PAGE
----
On Apr 27, 2021, at 2:40 PM, Michael Brown <email@example.com> wrote:
On 27/04/2021 18:31, Andrew Fish via groups.io wrote:
One trick people have pulled in the past is to write a driver that produces a “fake” PCI IO Protocol. The “fake” PCI IO driver abstracts how the MMIO device shows up on the platform. This works well if the MMIO device is really the same IP block as a PCI device. This usually maps to the PCI BAR being the same thing as the magic MMIO range. The “fake” PCI IO Protocol also abstracts platform specific DMA rules from the generic driver.Slightly off-topic, but I've always been curious about this: given that the entire purpose of PCI BARs is to allow for the use of straightforward MMIO operations, in which standard CPU read/write instructions can be used to access device registers with zero overhead and no possible error conditions, why do the EFI_PCI_IO_PROTOCOL.Mem.Read (and related) abstractions exist? They seem to add a lot of complexity for negative benefit, and I'd be interested to know if there was some reason why the design was chosen.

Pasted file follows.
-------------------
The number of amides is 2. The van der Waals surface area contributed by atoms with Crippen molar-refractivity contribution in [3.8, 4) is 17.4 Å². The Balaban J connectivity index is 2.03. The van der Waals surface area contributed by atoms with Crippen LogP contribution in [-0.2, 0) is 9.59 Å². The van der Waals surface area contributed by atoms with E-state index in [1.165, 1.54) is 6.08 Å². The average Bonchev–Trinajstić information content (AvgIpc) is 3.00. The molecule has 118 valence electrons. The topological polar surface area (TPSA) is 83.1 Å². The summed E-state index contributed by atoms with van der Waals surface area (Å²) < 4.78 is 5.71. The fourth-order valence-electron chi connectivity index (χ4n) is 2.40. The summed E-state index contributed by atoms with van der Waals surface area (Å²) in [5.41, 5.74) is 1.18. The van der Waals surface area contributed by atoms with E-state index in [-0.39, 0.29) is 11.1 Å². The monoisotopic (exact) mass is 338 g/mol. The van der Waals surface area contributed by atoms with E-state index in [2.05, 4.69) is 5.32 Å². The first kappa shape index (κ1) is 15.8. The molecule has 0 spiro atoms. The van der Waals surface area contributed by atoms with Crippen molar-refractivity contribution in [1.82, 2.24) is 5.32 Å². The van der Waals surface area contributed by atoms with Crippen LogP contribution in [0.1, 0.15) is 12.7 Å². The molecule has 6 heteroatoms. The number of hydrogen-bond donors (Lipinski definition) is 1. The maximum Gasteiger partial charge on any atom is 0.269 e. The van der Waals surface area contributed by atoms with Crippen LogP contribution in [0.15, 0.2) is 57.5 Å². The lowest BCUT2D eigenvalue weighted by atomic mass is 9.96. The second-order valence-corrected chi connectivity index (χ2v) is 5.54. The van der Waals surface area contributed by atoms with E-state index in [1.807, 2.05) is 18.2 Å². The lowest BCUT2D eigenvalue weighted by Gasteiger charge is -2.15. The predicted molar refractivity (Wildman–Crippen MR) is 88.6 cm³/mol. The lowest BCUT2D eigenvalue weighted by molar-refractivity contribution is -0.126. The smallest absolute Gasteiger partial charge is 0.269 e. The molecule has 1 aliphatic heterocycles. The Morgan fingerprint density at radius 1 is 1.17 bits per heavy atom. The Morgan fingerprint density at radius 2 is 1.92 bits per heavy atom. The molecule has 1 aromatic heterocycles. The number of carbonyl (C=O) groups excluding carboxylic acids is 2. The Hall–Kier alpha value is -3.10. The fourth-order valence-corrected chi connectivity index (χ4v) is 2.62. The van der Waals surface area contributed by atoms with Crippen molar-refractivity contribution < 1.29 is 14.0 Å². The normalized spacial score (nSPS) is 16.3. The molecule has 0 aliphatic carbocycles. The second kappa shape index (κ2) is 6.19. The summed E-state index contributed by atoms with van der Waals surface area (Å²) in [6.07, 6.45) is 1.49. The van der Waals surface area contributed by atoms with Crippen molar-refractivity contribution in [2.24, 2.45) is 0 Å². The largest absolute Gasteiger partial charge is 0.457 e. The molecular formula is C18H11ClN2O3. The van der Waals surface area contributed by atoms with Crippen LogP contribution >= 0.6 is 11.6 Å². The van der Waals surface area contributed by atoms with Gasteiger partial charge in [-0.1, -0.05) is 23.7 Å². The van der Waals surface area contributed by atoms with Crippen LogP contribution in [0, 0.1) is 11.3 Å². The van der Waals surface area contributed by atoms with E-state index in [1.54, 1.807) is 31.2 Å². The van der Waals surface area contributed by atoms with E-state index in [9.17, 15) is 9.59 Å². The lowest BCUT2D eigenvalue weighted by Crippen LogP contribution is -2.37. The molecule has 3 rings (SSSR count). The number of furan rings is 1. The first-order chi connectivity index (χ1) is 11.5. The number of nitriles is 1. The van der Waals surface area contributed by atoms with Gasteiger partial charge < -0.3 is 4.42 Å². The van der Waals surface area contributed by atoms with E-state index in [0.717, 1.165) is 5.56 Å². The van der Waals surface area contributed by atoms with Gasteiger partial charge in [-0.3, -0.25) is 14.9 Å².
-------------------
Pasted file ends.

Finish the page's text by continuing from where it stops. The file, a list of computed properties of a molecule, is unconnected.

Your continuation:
Assuming physical address == non-catchable memory region is not always true. For example on Itainium you had to flip bit 63 in physical mode to do a non-cached transaction. There are also some high end servers that have different physical address ranges for PCI v.s DRAM.
Basically we were paranoid about portability. That and we really don’t want #ifdef in the code for different architectures.